Scientifically Speaking | Sniffing out cancer with insect detectives
Scientists are now turning to the highly refined odour-detecting abilities of two insects – ants and locusts – to detect cancer
Ants are social insects that have been long studied for their complex communities. These creatures have thin sensory appendages crowning their heads which act as chemical sensors. Ants use smell to protect their young, locate food, and communicate with colony mates.
Publishing in the scientific journal Proceedings of the Biological Society B earlier this year, a team led by Baptiste Piqueret put the smelling ability of ants to a unique test. Building on their earlier work last year showing that ants could be trained to whiff out different volatile organic compounds (VOCs) given off by cancer cells, they tested if the same striking results could be obtained from diseased animals.
Since cancer is a complex disease, there isn’t a single smell to identify all types of cancer. Each cancer type has a unique pattern of VOCs. What’s important to note, however, is that different cancers have different odour fingerprints. In earlier studies, different researchers identified volatile organic compounds such as styrene, benzaldehyde, and dodecane associated with different cancer cell lines.
In this study, the team trained 35 ants to associate urine from mice bearing human breast cancer tumours with sugary food. Ants like sugar and they rush towards it. Over multiple training sessions, ants became quicker at finding the sugar reward associated with cancerous samples, which indicated that they were learning to smell the VOCs linked to cancer.
The ants were then tested in an environment containing two different smells: Urine from mice with cancer and urine from healthy mice. The ants showed a clear preference for the scent of cancerous urine by spending more time near tubes which contained it, compared to those containing urine from healthy mice. Effectively, this study turned the ants into mobile biological cancer detectors.
Parallel to these endeavours with ants, scientists also exploited the advanced sense of smell of locusts. Locusts use smell to transform from solitary grasshoppers into migratory swarms. Debajit Saha and his team at Michigan State University utilised this ability in locusts to sniff out the chemical signatures of various oral cancers. Their work appeared in the scientific journal Biosensors and Bioelectronics earlier this year.
Saha and his team implanted electrodes into the brains of locusts to capture neural responses when exposed to VOCs emitted by cancer cells. These locust cyborgs helped the team to create "scent fingerprints" associated with different kinds of oral cancer cells, which were distinct from those emitted by non-cancerous cells.
The team notes that the locust cyborgs can help to make distinctions between cancerous and non-cancerous cells within just 250 milliseconds with success rates between 76% and 100% for different oral cancer cell types. The next step will be to use these locust cyborgs to test breath samples from actual human cancer patients.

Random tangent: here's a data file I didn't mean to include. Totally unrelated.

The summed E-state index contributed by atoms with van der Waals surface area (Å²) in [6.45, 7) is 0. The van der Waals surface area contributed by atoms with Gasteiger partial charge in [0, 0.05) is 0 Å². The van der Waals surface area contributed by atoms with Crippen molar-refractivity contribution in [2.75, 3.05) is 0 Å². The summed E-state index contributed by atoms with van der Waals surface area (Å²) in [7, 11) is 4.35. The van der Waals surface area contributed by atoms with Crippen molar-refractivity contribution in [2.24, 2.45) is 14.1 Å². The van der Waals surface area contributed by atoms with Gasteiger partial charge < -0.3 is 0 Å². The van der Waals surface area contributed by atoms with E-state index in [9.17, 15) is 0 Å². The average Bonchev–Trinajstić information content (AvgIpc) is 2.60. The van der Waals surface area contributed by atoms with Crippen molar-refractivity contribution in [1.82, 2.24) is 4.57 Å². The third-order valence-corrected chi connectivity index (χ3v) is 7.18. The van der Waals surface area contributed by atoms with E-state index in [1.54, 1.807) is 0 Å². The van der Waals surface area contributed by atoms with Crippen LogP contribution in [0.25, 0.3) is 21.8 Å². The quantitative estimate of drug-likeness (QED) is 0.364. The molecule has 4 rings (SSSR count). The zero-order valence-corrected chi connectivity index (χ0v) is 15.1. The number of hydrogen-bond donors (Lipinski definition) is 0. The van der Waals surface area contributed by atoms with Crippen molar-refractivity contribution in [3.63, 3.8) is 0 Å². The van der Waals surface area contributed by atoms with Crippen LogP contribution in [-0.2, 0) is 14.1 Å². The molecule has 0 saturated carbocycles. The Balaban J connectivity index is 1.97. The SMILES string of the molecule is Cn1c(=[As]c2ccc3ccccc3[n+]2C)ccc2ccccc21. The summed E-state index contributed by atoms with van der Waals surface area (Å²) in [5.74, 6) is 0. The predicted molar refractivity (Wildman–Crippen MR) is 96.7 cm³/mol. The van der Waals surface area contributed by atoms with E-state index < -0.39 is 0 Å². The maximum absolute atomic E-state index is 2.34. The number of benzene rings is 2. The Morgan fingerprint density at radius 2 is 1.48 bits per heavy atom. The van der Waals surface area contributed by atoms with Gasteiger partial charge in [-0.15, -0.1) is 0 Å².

Both the ant and locust studies utilise the same underlying principle of harnessing the olfactory abilities of insects to detect volatile organic compounds emitted by cancer cells. There are differences, of course.
While the ant study relies on animal behaviour without making any modifications to their brains, the locust study takes an engineering approach to hijack a biological pathway in the insect’s brain.
Ants and locusts are not the only creatures that have an acute sense of smell. Mice can be trained to discriminate between healthy counterparts and those bearing tumours. Dogs are also being used to sniff out diseases. However, Piqueret believes that ants have an edge since they can be trained more quickly and easily for such tasks. Saha and Piqueret both note that dogs are expensive to train compared to insects such as ants and locusts. Trials can also be run on many insects at the same time, improving the robustness of the results.
Cancer detection methods currently in use such as biopsies, colonoscopies, and blood tests are often invasive and costly. They are also not always readily available in low-resource settings. Applying insect detectives to the task offers the prospect of a less intrusive, cost-effective solution. But it is still early days. Both teams are quick to point out that we are still far off from having practical cancer screening using ants and locusts.
For any screening test to be successful, there must only be a small number of false positives (those who test positive but don’t have the condition) and false negatives (those who are mistakenly tested as not having the condition when they, in fact, do).
Future testing will determine whether ant and locust-derived cancer tests have the accuracy that they need to be deployed in human populations. Sceptics may point out that there are understandably high regulatory barriers for medical tests and devices, but even if ultimately, these tests are found unsuitable, they’re a reminder that inspiration in medicine and engineering can come from the tiny creatures with which we share our planet.
Anirban Mahapatra is a scientist by training and the author of a popular science book on COVID-19. The views expressed are personal